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Niger 'obliged' to co-operate with ICC

2011-10-27 10:25

The Hague - Niger has an obligation to co-operate in bringing to justice Libyan fugitives Saif al-Islam and Abdullah al-Senussi, wanted by the International Criminal Court, a court spokesperson said on Wednesday.

"There is definitely an obligation on Niger to co-operate as it is a state party to the Rome Statute," the ICC's founding document, said Fadi El Abdallah.

But he slapped down media reports suggesting either man wanted to hand himself over to the ICC, saying he had "no information or confirmation."

"It is something we would have to follow up with the Council," El Abdallah told AFP, referring to Libya's National Transitional Council (NTC).

Slain Libyan leader Muammar Gaddafi’s son and one-time heir apparent, Saif al-Islam was on Tuesday poised to cross into Niger along with Senussi, his father's ex-intelligence chief, a Tuareg official said.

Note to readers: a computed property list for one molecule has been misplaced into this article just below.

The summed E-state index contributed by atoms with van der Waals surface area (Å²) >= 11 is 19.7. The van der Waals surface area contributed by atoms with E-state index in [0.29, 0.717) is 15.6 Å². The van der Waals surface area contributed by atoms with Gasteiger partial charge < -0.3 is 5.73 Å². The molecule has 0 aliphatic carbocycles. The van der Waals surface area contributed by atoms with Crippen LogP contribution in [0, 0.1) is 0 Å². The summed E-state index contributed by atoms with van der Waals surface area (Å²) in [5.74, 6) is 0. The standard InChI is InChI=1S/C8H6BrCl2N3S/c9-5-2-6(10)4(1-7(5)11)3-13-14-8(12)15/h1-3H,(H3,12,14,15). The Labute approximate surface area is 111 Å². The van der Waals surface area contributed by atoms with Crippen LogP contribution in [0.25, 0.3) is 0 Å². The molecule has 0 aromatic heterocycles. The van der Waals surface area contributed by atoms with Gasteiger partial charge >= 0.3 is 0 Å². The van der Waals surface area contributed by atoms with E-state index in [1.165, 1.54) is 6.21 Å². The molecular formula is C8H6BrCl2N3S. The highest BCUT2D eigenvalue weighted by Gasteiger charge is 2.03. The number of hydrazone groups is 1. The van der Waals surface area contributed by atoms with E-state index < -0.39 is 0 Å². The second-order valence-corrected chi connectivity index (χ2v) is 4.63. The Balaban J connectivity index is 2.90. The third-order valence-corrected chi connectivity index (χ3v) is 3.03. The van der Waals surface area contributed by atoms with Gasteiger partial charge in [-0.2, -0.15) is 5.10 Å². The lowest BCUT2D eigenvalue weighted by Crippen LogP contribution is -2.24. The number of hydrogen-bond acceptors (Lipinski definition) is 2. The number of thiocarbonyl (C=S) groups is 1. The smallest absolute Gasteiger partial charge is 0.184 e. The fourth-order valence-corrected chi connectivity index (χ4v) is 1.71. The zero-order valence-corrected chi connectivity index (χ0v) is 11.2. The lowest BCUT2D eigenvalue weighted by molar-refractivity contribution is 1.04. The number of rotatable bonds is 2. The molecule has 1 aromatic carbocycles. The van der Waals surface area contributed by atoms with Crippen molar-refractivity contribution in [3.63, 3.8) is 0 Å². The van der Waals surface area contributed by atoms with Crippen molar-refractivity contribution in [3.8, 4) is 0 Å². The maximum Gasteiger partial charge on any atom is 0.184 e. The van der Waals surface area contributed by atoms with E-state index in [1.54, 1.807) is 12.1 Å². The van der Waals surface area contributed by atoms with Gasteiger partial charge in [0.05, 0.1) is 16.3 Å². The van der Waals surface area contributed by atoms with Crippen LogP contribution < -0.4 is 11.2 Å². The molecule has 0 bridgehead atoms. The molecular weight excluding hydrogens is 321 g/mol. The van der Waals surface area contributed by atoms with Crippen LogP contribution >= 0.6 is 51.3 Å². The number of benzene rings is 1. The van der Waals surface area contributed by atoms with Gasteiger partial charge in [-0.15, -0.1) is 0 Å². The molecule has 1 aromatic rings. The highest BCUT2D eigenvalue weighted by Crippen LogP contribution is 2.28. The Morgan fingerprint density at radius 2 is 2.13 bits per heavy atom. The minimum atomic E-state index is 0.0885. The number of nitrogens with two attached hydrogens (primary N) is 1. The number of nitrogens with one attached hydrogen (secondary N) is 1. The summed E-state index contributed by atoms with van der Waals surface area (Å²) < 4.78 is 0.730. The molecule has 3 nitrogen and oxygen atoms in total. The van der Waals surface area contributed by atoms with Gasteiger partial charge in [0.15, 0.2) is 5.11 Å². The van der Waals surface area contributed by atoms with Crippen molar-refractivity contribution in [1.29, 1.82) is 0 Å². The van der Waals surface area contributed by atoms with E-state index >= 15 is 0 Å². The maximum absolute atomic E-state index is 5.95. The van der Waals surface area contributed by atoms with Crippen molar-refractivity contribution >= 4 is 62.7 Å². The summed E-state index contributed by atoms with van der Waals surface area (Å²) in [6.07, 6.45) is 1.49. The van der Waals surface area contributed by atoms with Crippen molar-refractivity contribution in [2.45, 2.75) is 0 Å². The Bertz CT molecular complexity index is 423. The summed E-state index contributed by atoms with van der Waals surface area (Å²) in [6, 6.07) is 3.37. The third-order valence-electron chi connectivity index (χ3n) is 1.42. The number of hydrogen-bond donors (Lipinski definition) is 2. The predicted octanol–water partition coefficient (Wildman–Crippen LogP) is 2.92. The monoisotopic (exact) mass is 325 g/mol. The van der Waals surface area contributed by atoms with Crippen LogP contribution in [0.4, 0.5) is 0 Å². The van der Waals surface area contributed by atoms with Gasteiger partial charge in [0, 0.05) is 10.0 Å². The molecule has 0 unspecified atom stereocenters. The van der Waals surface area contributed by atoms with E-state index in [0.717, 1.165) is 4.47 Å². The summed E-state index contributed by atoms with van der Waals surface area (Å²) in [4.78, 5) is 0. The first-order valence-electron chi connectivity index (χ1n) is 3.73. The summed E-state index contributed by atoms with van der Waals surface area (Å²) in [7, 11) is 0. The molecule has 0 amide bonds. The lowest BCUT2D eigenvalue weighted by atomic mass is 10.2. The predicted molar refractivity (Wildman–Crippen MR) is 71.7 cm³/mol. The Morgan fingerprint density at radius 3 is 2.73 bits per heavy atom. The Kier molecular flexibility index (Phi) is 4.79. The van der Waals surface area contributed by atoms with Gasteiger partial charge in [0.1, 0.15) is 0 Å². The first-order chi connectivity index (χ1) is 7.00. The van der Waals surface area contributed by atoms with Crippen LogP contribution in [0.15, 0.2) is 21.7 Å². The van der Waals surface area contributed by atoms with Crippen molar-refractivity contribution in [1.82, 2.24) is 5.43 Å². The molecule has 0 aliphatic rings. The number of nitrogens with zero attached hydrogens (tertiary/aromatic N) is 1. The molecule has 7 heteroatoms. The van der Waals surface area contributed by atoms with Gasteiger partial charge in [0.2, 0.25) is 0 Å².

The two are the most wanted fugitives from the slain despot's ousted circle and are wanted by the ICC on charges of crimes against humanity, committed after the start of the uprising against Gaddafi’s regime in mid-February. The ICC issued arrest warrants against the three on June 27.

Both are widely expected to seek refuge in Niger following Gaddafi’s death last week.

Libya's southern neighbour, which for years was one of the west African countries that benefited most from Gaddafi’s largesse, is already sheltering dozens of former regime officials, including another of Gaddafi’s sons.

Gaddafi, who lorded over the oil-rich north African nation for 42 years, met a violent end on Thursday following his capture by fighters of Libya's new regime.

France may demand Senussi's extradition if he is arrested by Niamey, since a Paris court sentenced him in absentia to life in prison for the 1989 bombing of a French UTA airliner that claimed 170 lives.

So far 32 members of Gaddafi’s entourage including his playboy former footballer son Saadi have taken refuge in Niger for "humanitarian" reasons.

Also among them are three generals and the head of Gaddafi’s personal bodyguards, Mansur Daou, according to the authorities who say they are under surveillance but have not been detained.